Alright Bucks fans, I've got good news and bad news.
First, the bad news: For the second time in a week, the Bucks have to figure out a way to
stop contain avoid being eaten alive by Anthony Davis, the just-turned-22-year-old Destroyer of Worlds who last week torched the Bucks for a career-best 43 points in Milwaukee and nearly dropped a quadruple-double (36p/14r/9b/7a) in a double-overtime loss to the Nuggets on Sunday. Good luck!
Oh, and there's more bad news, OK? The Bucks have lost eight in a row on the road, they haven't won in their last 13 tries in New Orleans, their once-powerful bench can't make a shot anymore, and Jared Dudley (back) and O.J. Mayo (hamstring) flew back to Milwaukee this weekend to rest up rather than play hurt in New Orleans.
So by now you're thinking, "Wait, didn't he promise some good news somewhere?"
And yes, fear not, there is some. Michael Carter-Williams (ankle) seems likely to go tonight after being a late scratch on Saturday in Memphis, and for all of the Bucks' problems since the trade deadline MCW has actually played quite well since arriving in Milwaukee. Getting him back would be decidedly good news after Saturday's "good job, good effort" loss in which 20-year-old Tyler Ennis was the Bucks' only available point guard. Giannis Antetokounmpo also played very well in Memphis, scoring 19 on 10 shots, and he'll be hoping to recreate the same magic tonight that he used to score a career-best 29 against the Pelicans last week. In fact, to make us feel better why don't we relive some of those moments?
See, don't you feel better?
The Pelicans' loss to the Nuggets on Sunday was a crucial one, leaving them a half-game behind the Oklahoma City
Westbrooks Thunder for the final playoff seed out West. Still, few expected the Pelicans to be hanging as tough as they have, with injuries to Kevin Durant and now Serge Ibaka providing a golden opportunity for Monty Williams' bunch to steal the eighth spot away from the banged-up Thunder.
As for Davis, he isn't so much a basketball player as a fire-breathing dragon with a jump shot; if last year he was one of those semi-adorable/semi-terrifying dragons from Game of Thrones, this year he's gone full-blown Smaug. And it is terrifying. He leads the league in PER (31.6) and blocks (2.9 bpg), all while turning it over just 1.4 times per game and committing only 2.0 fouls per contest. Against the Bucks he was also unstoppable from mid-range -- I don't think I've ever been as worried that a guy will take a contested long two -- though he's "only" shooting 44% from that distance on the season.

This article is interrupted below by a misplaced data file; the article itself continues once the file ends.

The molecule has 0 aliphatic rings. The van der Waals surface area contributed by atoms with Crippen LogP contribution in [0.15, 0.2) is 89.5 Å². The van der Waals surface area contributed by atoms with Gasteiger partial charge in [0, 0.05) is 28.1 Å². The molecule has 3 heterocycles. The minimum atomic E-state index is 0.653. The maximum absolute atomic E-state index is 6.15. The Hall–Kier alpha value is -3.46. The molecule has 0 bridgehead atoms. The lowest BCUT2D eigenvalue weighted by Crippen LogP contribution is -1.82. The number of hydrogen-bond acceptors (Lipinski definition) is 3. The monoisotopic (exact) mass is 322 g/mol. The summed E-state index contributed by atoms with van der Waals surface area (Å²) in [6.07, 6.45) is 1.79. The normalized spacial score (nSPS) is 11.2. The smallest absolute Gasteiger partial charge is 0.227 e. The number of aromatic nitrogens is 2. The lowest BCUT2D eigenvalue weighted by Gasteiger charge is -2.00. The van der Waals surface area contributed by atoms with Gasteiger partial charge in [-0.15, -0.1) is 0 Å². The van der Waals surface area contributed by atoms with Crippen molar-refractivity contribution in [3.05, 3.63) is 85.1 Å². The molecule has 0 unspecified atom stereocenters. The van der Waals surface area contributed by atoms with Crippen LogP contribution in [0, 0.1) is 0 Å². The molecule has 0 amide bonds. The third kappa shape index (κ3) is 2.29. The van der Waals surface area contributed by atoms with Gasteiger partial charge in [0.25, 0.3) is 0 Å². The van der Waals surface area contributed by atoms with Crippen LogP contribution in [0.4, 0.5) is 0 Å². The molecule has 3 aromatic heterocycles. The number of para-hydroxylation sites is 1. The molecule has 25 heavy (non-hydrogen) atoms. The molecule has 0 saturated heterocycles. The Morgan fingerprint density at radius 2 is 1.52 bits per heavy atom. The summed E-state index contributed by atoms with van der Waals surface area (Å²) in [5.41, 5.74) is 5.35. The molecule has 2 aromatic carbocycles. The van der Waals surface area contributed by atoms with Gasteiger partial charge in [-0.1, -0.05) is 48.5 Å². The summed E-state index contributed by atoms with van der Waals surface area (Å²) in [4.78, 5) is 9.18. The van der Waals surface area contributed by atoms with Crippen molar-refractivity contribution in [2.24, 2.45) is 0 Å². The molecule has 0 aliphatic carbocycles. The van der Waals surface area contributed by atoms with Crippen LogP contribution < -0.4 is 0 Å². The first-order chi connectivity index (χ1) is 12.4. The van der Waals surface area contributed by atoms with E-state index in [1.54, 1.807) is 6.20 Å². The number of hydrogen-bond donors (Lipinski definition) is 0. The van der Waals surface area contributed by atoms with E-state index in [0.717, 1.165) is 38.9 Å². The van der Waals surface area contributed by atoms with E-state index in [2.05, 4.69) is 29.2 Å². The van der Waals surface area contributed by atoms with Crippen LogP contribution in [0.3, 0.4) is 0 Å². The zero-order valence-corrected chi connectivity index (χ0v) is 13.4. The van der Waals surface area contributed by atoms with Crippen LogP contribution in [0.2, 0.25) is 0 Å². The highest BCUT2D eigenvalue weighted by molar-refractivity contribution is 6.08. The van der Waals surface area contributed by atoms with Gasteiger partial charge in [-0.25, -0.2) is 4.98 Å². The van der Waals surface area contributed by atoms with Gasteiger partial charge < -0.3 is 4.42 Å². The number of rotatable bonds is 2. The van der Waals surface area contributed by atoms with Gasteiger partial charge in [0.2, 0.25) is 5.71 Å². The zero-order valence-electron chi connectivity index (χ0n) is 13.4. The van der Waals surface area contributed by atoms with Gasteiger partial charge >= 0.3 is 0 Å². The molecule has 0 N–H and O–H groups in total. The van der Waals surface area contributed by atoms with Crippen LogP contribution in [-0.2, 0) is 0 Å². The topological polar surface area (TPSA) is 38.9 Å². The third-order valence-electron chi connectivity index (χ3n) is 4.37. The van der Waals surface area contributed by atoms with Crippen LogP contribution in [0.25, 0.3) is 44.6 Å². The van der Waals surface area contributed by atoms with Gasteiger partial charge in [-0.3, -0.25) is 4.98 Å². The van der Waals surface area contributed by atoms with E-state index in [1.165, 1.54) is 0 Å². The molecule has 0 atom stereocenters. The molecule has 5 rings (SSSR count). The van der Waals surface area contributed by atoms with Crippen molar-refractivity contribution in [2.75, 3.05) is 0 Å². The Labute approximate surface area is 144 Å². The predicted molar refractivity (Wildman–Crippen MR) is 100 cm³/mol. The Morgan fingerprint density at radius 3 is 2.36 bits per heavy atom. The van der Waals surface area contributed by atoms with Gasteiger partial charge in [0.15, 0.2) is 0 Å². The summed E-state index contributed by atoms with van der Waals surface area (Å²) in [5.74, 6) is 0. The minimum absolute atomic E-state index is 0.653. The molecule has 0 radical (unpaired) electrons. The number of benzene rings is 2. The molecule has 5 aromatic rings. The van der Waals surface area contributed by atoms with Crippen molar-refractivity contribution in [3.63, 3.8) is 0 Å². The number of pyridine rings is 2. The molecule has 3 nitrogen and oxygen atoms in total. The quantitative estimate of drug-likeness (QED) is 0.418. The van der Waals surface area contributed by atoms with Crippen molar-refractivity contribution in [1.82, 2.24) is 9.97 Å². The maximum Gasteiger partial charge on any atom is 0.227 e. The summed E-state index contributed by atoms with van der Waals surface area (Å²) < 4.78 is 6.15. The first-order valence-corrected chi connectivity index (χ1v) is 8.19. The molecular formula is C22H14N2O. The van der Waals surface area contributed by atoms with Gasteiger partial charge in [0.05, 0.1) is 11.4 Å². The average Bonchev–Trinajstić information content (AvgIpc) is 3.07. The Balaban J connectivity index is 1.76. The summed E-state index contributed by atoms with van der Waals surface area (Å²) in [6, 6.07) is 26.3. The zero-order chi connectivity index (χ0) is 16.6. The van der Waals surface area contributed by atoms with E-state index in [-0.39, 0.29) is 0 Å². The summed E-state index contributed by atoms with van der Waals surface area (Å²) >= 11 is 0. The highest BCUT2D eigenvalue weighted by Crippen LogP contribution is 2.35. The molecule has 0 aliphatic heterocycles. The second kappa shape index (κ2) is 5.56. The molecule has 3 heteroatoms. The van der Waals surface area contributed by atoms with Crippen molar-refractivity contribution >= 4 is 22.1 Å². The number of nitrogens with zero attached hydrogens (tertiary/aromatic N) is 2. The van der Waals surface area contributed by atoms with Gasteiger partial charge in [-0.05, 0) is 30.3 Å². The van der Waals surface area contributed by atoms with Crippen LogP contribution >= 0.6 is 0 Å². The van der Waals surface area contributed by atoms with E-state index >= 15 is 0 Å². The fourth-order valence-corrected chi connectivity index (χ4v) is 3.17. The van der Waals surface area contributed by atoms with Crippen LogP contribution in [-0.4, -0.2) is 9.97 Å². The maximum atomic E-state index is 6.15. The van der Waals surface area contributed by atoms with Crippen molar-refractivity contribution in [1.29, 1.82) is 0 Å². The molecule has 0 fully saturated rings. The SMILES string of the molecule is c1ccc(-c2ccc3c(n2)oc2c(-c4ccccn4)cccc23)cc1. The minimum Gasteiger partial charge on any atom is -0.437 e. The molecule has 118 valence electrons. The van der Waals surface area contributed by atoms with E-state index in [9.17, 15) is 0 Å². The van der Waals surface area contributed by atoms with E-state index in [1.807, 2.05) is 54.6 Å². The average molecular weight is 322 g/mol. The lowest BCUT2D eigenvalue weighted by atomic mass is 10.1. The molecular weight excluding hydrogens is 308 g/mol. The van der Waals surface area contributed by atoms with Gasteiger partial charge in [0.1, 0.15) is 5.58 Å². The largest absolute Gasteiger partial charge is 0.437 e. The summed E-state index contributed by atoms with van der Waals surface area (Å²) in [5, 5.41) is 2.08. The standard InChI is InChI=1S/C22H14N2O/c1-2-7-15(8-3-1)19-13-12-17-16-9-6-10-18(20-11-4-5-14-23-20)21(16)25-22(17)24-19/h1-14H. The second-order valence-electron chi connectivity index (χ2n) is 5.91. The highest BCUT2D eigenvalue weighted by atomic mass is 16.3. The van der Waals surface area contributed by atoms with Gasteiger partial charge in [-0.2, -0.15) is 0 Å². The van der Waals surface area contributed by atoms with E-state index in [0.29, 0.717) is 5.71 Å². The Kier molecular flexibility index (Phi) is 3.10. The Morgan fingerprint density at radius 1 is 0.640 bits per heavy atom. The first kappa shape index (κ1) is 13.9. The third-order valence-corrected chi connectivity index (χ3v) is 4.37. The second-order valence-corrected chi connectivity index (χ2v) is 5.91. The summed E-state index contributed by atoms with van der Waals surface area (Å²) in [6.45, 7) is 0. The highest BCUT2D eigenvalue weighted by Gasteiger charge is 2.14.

It's gotten to the point where opponents probably shouldn't delude themselves into thinking they can contain him; doubling him in the post and hoping he has to settle for long twos is probably your best bet, and it's worth noting that the Bucks probably would have beaten the Pelicans last week if not for the fact that guys other than Davis also shot 52% from the field. You're not going to beat New Orleans if Tyreke Evans, Eric Gordon and Quincy Pondexter are also getting theirs, so the Bucks' strategy for winning tonight can't be entirely focused on AD.
The good news for the Bucks is that the Pelicans have bled points on the defensive end all year, which makes it much harder for AD to win games on his own. Evans figures to be the key "other guy" tonight, as the Bucks struggled to keep him out of the paint before he went down with an ankle injury in the fourth quarter last week.
New Orleans is one of the league's better offenses, ranking seventh in overall efficiency and no worse than average in any of the four factors. They don't shoot a ton of threes (bottom third in both makes and attempts) but will punish you if left open -- they're ninth in three point percentage, something the Bucks found out first hand last week.
On the flip side, Monty Williams' defensive system must stink, because it's difficult to grasp how a roster featuring Davis and Omer Asik up front would rank just 26th in defensive efficiency. Weirdly, New Orleans actually defends the three point line quite well (top five in opponent makes and attempts), but they don't force turnovers (27th) and even with two rim-protectors they struggle to stop opponents from converting at a high rate inside the arc (23rd in 2PT%).
The interesting part is that they've actually improved defensively each of the past two seasons -- they were 28th in efficiency two years ago and 27th last year. So if they keep it up they should be the league's best.defense...by 2040?
MCW and Jerryd Bayless are both listed as probable with ankle injuries, so at a minimum the Bucks should have some depth at the point guard spot tonight. The same can't be said on the wings, where they've been severely missing the shooting of Mayo and Dudley off the bench.
The Pelicans have their own injury problems -- they've been without Ryan Anderson (knee) and Jrue Holiday (leg) for a while now, but have managed quite well without two of their best players. On the plus side, Evans returned from his ankle injury over the weekend and nearly dropped a triple-double with 25 points, 10 assists and nine boards vs. Denver.
On the Pelicans: The Bird Writes | Bourbon Street Shots